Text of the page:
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Beyond the Nation-State

in search of a post-national response to asylum

Rechten: Alle rechten voorbehouden

Beyond the Nation-State

in search of a post-national response to asylum

Rechten: Alle rechten voorbehouden

Samenvatting

This study is intended to offer an insight into the difficulties experienced by the nation-state in its policy response to asylum and to determine whether there is a post-national solution. Processes of globalization accompanied by war and conflicts, increased migration flows of refugees, and a growing interdependence among nation-states have pressed for the development of international jurisdiction and institutions. As a result, the nation-state is no longer the only actor to provide rights to the individual. The establishment of international law provides rights that transcends national borders and can legally bind states to uphold human rights. For instance, the individual that has a well-founded fear of being prosecuted in its home country for reasons of, for example, race, religion, or political opinion, has the right to enjoy international protection according to the 1951 Geneva Convention. A party to the Convention is obliged to live up to that responsibility and to offer asylum to persons that carry the refugee status. The research has shown that this Convention has influenced both European as Dutch asylum law to a great extent as it has been fully incorporated in both systems. Yet, incorporation of international law into domestic law relies heavily on the willingness of the national government to do so. Moreover, there is no enforceable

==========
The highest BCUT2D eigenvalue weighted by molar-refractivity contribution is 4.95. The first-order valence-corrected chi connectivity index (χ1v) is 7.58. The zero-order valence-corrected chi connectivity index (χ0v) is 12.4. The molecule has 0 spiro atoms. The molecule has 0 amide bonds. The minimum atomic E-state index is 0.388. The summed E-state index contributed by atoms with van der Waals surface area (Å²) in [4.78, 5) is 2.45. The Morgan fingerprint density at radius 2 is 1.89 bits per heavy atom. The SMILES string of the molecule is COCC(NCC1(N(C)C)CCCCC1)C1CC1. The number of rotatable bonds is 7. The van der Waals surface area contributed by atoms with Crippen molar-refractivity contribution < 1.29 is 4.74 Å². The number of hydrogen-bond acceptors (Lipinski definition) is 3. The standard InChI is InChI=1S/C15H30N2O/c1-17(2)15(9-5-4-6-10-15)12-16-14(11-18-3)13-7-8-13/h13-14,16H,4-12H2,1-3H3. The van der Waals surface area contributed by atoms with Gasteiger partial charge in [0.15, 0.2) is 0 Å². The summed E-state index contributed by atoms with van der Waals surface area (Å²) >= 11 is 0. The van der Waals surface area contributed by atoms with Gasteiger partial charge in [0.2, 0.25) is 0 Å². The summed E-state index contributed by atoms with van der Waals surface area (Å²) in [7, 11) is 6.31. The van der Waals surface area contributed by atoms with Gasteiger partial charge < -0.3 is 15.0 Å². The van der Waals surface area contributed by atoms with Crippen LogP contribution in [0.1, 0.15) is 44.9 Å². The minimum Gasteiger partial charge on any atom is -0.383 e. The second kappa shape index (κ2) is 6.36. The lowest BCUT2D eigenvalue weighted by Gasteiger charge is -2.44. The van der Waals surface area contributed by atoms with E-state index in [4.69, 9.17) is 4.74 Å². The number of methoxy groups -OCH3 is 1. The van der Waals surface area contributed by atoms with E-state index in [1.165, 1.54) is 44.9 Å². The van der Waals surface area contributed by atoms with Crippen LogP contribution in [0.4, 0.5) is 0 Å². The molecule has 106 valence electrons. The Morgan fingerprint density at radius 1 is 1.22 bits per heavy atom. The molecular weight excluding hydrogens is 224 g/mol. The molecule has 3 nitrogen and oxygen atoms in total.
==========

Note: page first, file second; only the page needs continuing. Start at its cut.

framework in international law that prevents a nation-state from expelling or excluding foreigners.
Thus the foreigner has no protection from expulsion by the nation-state, unless, the foreigner
resides legally on the territory according to national law. Additionally, the research shows that a nation-state is only bound to an international agreement when it has signed and ratified it. If not, then the state is not obliged to transpose any provisions from international law into domestic law.
In this case, national sovereignty remains untouched. The study therefore reveals that international law does provide transnational jurisdiction but cannot be called post-national. This also applies to the EU and its asylum policy, mainly illustrated by the Common European Asylum System that seeks ways to harmonize existing asylum and migration policies among the member states. Although, the system has succeeded in this to a certain extent, the dissertation presents findings to conclude that the European Union may never carry a post-national solution to asylum, mostly because EU policy remains a product of political compromise between member states. Nonetheless, growing interdependence will continue to press for international and European cooperation, also in the interest of the nation-state. Analysis of struggles with issues of asylum experienced within both the Netherlands and the European Union as a whole reveal that it is perhaps better not focus on an ultimate post-national solution. Instead, the study recommends that states should look for a system of solidarity that integrates a shared responsibility, not only for the sake of national interest but also for the sake of human rights.

Toon meer
OrganisatieDe Haagse Hogeschool
AfdelingMO Europese Studies / European Studies
Jaar2015
TypeBachelor
TaalEngels

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